Fluency- The ability to read with speed, accuracy, and proper expression.
Building fluency is a main focus in my upper elementary classroom. The majority of my students can say the words on the page, but reading the words with proper speed and expression takes practice. Working on fluency carries over to other areas of reading, such as it helps to increase comprehension. As I tell my students..... to read is to understand, and if you don't understand/comprehend what you are 'saying', you aren't really reading. Building fluency is just one reading skill that is going to help them better comprehend.
We have all had kids in our classroom read aloud, whether it be whole class or in a small group, or even one on one. As a teacher (and even as a student), we can easily recognize a child that struggles with fluency. It can typically be identified within the first few sentences of having them read aloud. The same struggles we hear when they read aloud are most likely carrying over to their quiet independent reading. Because of this, there needs to be some kind of activity within the classroom (or for homework) that focuses on building fluency.
In talking to other teachers about what they do in regard to building fluency, I have come to the conclusion that many teachers assess fluency, they correct fluency, but they simply are not providing activities to build fluency. As always, time is a factor. With that said, I wanted to share a little activity I do with my students.
My Bright Idea.....
I named this fluency building activity "Read It and Repeat It". Yep, it's as simple as that! Just practice and improve. I don't have the kids read an entire book, but rather I assign them a Read It and Repeat It paragraph or short passage. I actually take a suitable passage from a book, type it, and then give a copy to each student. The passage is not long, most likely just a paragraph, but I make sure it's one that allows for expression. It may have commas and other punctuation that kids would typically struggle with. When I type the passage, I can fit 3-4 on a page, so that cuts down on copies. I know you could just have students read a short passage from a book they have, but for some reason, the kids get so excited about seeing what the passage is. Having it on the small slip of paper doesn't seem so overwhelming.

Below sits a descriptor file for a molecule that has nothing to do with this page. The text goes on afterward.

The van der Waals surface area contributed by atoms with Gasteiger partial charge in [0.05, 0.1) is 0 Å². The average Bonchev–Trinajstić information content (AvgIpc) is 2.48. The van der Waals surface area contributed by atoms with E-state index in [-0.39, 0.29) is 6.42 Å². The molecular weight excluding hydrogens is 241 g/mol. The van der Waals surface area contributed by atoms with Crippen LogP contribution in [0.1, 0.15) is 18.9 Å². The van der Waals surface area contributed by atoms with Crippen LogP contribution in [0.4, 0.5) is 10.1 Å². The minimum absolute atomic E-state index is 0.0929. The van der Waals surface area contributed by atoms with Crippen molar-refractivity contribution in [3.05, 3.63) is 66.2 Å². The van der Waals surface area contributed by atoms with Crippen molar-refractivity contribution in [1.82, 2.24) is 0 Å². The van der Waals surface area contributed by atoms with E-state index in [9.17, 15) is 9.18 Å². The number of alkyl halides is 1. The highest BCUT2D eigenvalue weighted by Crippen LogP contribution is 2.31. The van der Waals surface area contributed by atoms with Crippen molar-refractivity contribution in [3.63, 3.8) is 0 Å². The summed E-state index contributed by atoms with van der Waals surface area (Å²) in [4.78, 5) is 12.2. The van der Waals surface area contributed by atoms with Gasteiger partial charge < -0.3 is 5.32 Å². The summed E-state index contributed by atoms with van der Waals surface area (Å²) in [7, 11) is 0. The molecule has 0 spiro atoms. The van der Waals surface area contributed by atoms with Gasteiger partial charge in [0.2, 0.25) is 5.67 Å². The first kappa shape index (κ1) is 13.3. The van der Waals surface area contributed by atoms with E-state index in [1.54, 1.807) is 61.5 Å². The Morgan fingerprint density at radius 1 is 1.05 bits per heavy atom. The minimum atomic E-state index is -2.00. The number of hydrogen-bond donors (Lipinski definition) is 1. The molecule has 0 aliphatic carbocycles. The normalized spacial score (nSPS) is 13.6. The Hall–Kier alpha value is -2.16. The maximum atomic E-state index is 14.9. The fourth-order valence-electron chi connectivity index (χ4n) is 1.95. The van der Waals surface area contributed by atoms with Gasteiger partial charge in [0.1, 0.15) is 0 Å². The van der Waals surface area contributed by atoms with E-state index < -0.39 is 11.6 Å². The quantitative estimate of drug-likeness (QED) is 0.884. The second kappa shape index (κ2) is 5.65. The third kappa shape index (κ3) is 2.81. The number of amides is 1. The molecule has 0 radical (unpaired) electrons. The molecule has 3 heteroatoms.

So, how does it work? I have done the activity several ways. I have made it a homework activity where I pass it out on Monday and they are required to practice reading it aloud each night. Then they come back and read it to the class on a Friday. You don't even have to pick all kids to read aloud, as you can draw five names and just have those few read it aloud. I have also encouraged my students to make two recordings at home, and I even pass that suggestion on to the parents. The students love to hear how much they improve, and when they do, they are amazed!! You could even do this activity with just your weakest readers in the area of fluency. You could easily pull them to the hallway and record them reading their passage. They can practice reading it aloud to you each day in their reading group or even in the morning while all of the kids are arriving, and then record them again at the end of the week. You are sure to hear major improvements that will carry over to other reading activities.
I encourage you to give it a try! Try it once. Do it weekly. Add it as a bi-weekly activity. However you do it, I feel sure you will have readers that love it and want to hear themselves improve in the area of fluency.
Would you like to find out how to create with things you already have in your classroom? If so, head on over to my friend Faith's blog called 1st Grade Fantabulous. Click HERE.
You can find more bright classroom ideas from other blogging friends by clicking the links below. Have fun!